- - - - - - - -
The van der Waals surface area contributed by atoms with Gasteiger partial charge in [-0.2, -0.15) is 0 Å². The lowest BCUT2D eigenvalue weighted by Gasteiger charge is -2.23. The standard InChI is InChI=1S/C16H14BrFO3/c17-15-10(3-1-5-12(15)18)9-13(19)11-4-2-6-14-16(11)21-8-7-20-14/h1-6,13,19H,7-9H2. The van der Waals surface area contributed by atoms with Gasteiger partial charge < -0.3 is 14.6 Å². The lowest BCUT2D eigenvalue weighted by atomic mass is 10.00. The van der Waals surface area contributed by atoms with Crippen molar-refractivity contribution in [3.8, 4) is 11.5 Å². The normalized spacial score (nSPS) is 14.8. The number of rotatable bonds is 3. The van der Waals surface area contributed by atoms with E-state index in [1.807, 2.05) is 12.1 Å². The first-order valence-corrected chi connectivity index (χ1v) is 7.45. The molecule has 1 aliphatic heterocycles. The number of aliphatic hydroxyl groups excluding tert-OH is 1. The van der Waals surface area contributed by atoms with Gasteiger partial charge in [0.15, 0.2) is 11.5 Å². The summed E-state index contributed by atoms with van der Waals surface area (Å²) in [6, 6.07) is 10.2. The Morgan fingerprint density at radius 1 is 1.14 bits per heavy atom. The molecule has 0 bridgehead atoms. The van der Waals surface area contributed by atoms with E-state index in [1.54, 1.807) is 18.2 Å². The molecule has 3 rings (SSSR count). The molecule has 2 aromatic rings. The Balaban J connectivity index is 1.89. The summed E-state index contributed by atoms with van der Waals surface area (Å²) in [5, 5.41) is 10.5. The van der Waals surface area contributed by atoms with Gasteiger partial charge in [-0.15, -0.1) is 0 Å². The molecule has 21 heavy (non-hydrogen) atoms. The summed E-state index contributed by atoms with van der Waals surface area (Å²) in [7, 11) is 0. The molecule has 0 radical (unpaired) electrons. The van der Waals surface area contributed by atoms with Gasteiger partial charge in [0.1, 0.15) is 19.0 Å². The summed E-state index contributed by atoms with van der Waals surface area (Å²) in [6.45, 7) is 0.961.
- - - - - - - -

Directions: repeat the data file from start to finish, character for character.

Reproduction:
The van der Waals surface area contributed by atoms with Gasteiger partial charge in [-0.2, -0.15) is 0 Å². The lowest BCUT2D eigenvalue weighted by Gasteiger charge is -2.23. The standard InChI is InChI=1S/C16H14BrFO3/c17-15-10(3-1-5-12(15)18)9-13(19)11-4-2-6-14-16(11)21-8-7-20-14/h1-6,13,19H,7-9H2. The van der Waals surface area contributed by atoms with Gasteiger partial charge < -0.3 is 14.6 Å². The lowest BCUT2D eigenvalue weighted by atomic mass is 10.00. The van der Waals surface area contributed by atoms with Crippen molar-refractivity contribution in [3.8, 4) is 11.5 Å². The normalized spacial score (nSPS) is 14.8. The number of rotatable bonds is 3. The van der Waals surface area contributed by atoms with E-state index in [1.807, 2.05) is 12.1 Å². The first-order valence-corrected chi connectivity index (χ1v) is 7.45. The molecule has 1 aliphatic heterocycles. The number of aliphatic hydroxyl groups excluding tert-OH is 1. The van der Waals surface area contributed by atoms with Gasteiger partial charge in [0.15, 0.2) is 11.5 Å². The summed E-state index contributed by atoms with van der Waals surface area (Å²) in [6, 6.07) is 10.2. The Morgan fingerprint density at radius 1 is 1.14 bits per heavy atom. The molecule has 0 bridgehead atoms. The van der Waals surface area contributed by atoms with E-state index in [1.54, 1.807) is 18.2 Å². The molecule has 3 rings (SSSR count). The molecule has 2 aromatic rings. The Balaban J connectivity index is 1.89. The summed E-state index contributed by atoms with van der Waals surface area (Å²) in [5, 5.41) is 10.5. The van der Waals surface area contributed by atoms with Gasteiger partial charge in [-0.15, -0.1) is 0 Å². The molecule has 21 heavy (non-hydrogen) atoms. The summed E-state index contributed by atoms with van der Waals surface area (Å²) in [7, 11) is 0. The molecule has 0 radical (unpaired) electrons. The van der Waals surface area contributed by atoms with Gasteiger partial charge in [0.1, 0.15) is 19.0 Å². The summed E-state index contributed by atoms with van der Waals surface area (Å²) in [6.45, 7) is 0.961.